Remember that you, the trainer, are also a learner. Be sure to communicate this to your charges so they know (and can take some comfort from the fact) that you had to learn the subject just like they do. Research indicates that adult learners are more open to horizontal learning — or learning from peers and friends.
6. Use Real-World Examples. Don't just talk about features, functionality, and step-by-step tasks in your training. Relate the features and functionality to the everyday work of your staff. Real-world relevant examples will help them see how the new technology can help them in their daily work.
Every new technology comes with a specific vocabulary, so it's important to define new terms, acronyms, and jargon. Be sure to connect these new ideas and terminology to concepts learners are already familiar with from their day-to-day work. By making connections between what they already know to the concepts you plan to share, your team members are much more likely to feel comfortable with the new material.
An example: Most of TechSoup's webinar attendees work at nonprofits, so we used donor data examples during our Excel Basics webinar.
7. Give People a Chance to Practice. Alternate your presentation modules with hands-on practice time. Avoid long sessions where training attendees have to sit and learn passively. Practice and repetition helps build the brain connections that will enable staff to apply classroom learning to real-world problems.
eLearning Industry has a great website with some ideas on how to reach your adult learner audience.
8. Provide Handouts and Documentation. Let's face it, many of us walk out of trainings excited to implement what we have learned, but then our everyday work gets in the way. Research indicates that most of us forget information that is not deployed in a real-world setting in as little as three months. This means it's even more important for you to document key ideas, actions, or practices in handouts for your learners following a training.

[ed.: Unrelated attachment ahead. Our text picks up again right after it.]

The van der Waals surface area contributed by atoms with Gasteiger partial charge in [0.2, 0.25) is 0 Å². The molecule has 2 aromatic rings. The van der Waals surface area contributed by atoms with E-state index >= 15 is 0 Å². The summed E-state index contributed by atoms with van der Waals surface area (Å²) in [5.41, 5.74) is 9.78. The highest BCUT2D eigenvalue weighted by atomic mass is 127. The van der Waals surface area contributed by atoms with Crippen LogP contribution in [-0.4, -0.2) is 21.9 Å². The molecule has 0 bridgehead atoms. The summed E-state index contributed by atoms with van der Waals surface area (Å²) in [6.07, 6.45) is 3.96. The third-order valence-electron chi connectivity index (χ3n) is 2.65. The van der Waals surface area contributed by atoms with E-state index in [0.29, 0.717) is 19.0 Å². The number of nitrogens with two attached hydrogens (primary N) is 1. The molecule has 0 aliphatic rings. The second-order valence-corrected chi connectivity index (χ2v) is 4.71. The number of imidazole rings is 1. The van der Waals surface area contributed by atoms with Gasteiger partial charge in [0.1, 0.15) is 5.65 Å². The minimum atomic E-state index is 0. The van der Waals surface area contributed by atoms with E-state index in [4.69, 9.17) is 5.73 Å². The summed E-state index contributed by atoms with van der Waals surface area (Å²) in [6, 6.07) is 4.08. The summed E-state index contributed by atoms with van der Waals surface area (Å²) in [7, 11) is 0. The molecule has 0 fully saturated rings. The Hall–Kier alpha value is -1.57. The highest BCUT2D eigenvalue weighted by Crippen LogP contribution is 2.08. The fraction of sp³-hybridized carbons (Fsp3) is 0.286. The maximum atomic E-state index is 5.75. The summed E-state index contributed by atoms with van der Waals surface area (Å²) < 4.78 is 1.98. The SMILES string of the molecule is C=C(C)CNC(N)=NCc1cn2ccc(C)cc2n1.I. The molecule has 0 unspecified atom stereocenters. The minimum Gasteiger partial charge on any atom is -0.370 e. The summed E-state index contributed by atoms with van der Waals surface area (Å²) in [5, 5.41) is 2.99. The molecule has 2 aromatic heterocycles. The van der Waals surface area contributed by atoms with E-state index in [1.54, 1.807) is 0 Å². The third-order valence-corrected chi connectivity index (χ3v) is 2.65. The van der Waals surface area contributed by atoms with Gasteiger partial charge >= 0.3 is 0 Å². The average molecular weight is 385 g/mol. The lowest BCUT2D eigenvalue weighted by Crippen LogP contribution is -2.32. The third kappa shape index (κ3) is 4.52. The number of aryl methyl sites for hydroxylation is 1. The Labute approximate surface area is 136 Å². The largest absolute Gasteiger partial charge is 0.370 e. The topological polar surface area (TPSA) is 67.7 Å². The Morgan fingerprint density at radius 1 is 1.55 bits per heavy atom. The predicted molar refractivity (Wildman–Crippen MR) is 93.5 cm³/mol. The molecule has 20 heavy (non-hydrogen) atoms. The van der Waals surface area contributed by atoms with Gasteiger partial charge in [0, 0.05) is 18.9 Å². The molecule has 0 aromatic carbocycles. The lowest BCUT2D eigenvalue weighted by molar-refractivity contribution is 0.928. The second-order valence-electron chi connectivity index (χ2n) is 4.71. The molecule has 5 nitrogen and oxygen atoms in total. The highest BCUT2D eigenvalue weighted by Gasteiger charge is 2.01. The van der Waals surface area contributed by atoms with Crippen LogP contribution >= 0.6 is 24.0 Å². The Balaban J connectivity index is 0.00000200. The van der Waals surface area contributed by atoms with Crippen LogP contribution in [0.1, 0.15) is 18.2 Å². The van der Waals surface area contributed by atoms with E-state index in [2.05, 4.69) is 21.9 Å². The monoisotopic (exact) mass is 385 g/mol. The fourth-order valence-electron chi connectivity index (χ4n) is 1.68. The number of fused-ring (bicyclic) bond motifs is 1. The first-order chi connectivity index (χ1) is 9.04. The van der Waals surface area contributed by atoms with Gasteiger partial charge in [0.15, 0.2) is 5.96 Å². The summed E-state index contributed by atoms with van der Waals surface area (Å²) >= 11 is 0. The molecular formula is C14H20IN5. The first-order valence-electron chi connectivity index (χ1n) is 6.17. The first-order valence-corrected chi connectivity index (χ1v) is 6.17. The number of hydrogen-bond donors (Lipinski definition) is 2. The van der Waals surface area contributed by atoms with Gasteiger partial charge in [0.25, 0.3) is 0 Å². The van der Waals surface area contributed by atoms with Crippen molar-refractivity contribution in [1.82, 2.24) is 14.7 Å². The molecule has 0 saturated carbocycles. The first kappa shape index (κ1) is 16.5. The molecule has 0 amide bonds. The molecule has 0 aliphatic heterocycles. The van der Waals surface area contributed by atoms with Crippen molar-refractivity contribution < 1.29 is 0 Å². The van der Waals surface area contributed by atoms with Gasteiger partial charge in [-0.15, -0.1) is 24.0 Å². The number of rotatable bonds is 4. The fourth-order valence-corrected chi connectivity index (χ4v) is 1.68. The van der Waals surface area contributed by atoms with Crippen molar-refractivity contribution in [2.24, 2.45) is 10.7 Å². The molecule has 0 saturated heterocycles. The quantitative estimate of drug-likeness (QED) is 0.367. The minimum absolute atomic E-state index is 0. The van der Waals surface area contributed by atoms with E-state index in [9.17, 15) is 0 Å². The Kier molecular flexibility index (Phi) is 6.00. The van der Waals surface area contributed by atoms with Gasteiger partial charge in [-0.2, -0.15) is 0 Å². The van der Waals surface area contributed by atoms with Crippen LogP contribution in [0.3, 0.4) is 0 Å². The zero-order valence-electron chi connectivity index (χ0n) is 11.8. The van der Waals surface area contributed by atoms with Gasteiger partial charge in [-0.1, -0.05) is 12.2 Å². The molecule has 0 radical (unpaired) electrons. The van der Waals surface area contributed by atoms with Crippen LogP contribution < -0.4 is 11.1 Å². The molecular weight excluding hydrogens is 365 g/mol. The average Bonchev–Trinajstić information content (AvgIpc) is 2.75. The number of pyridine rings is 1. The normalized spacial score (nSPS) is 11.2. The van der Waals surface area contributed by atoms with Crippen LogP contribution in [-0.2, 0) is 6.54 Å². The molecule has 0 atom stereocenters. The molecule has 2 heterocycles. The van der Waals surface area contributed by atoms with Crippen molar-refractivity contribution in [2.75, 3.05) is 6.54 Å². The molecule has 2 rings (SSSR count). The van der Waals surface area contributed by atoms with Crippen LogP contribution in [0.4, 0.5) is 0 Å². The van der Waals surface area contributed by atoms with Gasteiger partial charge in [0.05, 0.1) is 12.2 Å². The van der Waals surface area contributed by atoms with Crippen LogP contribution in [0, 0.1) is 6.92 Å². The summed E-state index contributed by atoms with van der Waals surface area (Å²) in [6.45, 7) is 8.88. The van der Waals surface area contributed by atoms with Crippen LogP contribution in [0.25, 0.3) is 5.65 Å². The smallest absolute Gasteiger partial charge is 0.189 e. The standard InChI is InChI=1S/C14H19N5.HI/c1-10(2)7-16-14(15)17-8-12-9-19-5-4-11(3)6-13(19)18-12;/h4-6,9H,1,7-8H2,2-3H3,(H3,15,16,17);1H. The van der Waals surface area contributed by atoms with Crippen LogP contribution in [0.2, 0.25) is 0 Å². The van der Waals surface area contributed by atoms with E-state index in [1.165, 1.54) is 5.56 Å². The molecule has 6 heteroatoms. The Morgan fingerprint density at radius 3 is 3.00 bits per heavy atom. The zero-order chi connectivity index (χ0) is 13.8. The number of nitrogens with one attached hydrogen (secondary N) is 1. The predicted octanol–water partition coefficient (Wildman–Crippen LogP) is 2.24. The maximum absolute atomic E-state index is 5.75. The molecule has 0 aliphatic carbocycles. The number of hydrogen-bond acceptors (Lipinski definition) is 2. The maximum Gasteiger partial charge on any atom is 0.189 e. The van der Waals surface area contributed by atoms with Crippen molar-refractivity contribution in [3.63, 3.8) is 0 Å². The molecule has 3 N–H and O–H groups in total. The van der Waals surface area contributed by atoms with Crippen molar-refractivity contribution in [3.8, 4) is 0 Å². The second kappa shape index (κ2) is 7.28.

9. Break It Down into Manageable Chunks. We've all been to mind-numbing six-hour training sessions where our attention wandered off in the first half hour, never to return. Note to trainers: Humans have short attention spans. And it's not necessarily a bad thing!
Develop short micro-learning sessions or modules that mix passive and active activity. For example: show a three- to five-minute video segment, facilitate a discussion on highlights for two minutes, or have learners engage in a small group activity related to the topic for five minutes.
10. Gather Feedback and Evaluate. Remember the objectives you set before you created your training? Those objectives help you measure what learners accomplish — either in terms of basic knowledge or in changes in their attitudes and behaviors. After the training, ask attendees to complete a survey or demonstrate that they acquired the skills you outlined in your learning objectives.
11. You Don't Have to Do It All Yourself. Take advantage of all types of delivery models: in person and online. If you do a lot of training, online learning is a great way to reach a large audience, track learner progress, and build a curriculum that is accessible to all your staff.
There are also many great online training providers. Browse TechSoup's Training and Education catalog for donated and discounted training offerings from Skillsoft, QuickBooks Made Easy, Atomic Training, and more.
Good luck. And have fun!
Ariel Gilbert-Knight is director of content at TechSoup. Susan Hope Bard is the organization's training and education manager. This work is published under a Creative Commons Attribution-NonCommercial-NoDerivs 4.0 International License.